Since then, nothing has been loud enough.
Not even loud. Loud's not the right word. Nothing has been chest-rattlingly amazing enough. Nothing has been bone-shakingly mind-blowing enough.
Something in me got pushed out of place and I can't push it back.
And I kind of don't want to.
So here's the thing. Maybe you like Bon Iver, maybe you don't, but hopefully you have a favorite band that shreds on stage and shreds your insides. Nine piece band, flashing lights, monster sound, and if you're lucky like we were, a super chill, super happy crowd that cheers at the right times and shuts up when it should. "His songs hit like a car crash, jolt at the core." "The entire concert had the fervent feel of a religious revival." "Listening to him is like eating rich chocolate cake, and once you’ve had rich chocolate cake, it’s all you want. At this point all the other music in my library seems bland, unoriginal, vanilla. Justin Vernon [the man behind Bon Iver] is like really fucking good cake."
It was amazing. Obviously.
Now I'm home with my two albums and an EP and a compilation and a soundtrack and some side project bands and some covers and all the YouTube videos and Tumblr posts I can find. I even have a live concert recorded by NPR, just a few weeks before the Kansas City show.
But they're not LOUD ENOUGH.
Recordings just can't capture live music. There's no way to replicate that dome of sound vibrating every blood vessel in your body. Whatever got moved left an empty space and I can't fill it and it's pushing into my perception of other things too.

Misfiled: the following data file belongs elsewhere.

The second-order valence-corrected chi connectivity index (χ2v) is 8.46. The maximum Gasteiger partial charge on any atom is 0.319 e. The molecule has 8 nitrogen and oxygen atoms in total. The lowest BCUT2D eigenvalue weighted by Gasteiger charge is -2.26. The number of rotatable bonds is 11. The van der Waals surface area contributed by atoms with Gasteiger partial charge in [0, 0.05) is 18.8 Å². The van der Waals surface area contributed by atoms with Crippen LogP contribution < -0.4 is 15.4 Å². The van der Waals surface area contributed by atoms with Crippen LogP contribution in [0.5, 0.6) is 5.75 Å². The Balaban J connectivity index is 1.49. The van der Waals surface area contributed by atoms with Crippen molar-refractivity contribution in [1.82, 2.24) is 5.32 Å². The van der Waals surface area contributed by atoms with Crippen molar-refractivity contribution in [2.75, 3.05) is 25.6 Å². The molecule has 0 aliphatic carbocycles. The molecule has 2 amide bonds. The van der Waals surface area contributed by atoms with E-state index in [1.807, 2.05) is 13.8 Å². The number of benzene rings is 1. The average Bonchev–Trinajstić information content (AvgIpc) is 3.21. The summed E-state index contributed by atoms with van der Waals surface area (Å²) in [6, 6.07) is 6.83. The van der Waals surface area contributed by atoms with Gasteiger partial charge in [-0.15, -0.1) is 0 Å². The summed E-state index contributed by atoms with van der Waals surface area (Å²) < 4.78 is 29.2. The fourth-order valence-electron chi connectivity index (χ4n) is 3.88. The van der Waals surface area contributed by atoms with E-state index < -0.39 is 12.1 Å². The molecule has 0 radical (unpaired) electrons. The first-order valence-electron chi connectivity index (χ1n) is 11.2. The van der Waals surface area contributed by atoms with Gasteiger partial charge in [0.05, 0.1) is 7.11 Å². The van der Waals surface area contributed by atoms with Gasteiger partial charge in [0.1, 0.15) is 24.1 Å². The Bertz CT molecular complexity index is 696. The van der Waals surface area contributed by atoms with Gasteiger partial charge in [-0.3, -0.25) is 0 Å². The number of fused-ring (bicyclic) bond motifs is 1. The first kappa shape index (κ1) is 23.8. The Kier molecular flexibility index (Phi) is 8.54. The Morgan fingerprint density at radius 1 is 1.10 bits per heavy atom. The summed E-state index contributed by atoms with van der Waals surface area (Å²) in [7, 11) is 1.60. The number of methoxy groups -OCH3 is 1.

Like books. (You knew that was coming, right? Of course you did.)
Some books just aren't LOUD ENOUGH. I don't mean "books with high concept hooks" or "books written by famous people" or "books so edgy that they're banned before they're even printed." I mean books that reach down and twist your guts around. You're walking along days later, minding your own business, and then you see something that throws you face-first back into the story, even though you've already closed the cover. Books that make you stop and stare at the bookshelf because you can't pass the title without thinking about the characters, the setting, the plot, the way he kissed her when he shouldn't have, the way the mom cut her hair and the daughter cried just like when you were thirteen, the way the banter made you miss friends from a long time ago, the way something moved something else and now you're not the same.
How do you recover from work like that?
More importantly: How do you even begin to produce work like that?
The passion on that stage was insane. I want to channel it. I want to plug into Justin Vernon's amp and translate the chords into sentences.
Except I don't want them to be his sentences. I want them to be mine.
I'm not pretending to have a tenth of the kid's talent, but maybe we're a little alike. He rearranged his European tour around deer season; I combined our annual family fishing trip with my own redneck writing retreat. He has a tattoo of his home state on his shoulder, which happens to be where I keep the large chip about my own. He also played with Kanye, and Peter Gabriel covered one of his songs, and then he covered one of Gabriel's (and one of Bjork's. And this awesome 80s song. And Bob Dylan. And Bonnie Raitt.)
I... do not have any similar experiences.
|credit: richard pepper|
Every complicated layer was there... but also not there. Then it all came together and melted my face off.
It gives me hope for this project I'm working on. The one that feels like it started forever ago and keeps metamorphousing into something else about the time I think it's nearly done. I get so. freaking. frustrated.
But every day is another layer of sound. Come along, little story. Let's go rattle some bones.
Whose talent do you want to siphon off? Whose picture do you stick on the dartboard and purposely miss? Who do you blast at top volume or hang on the wall or relentlessly stalk on the internet when you need inspiration?
And what's the best concert you've ever seen?
Post title is from "Calgary."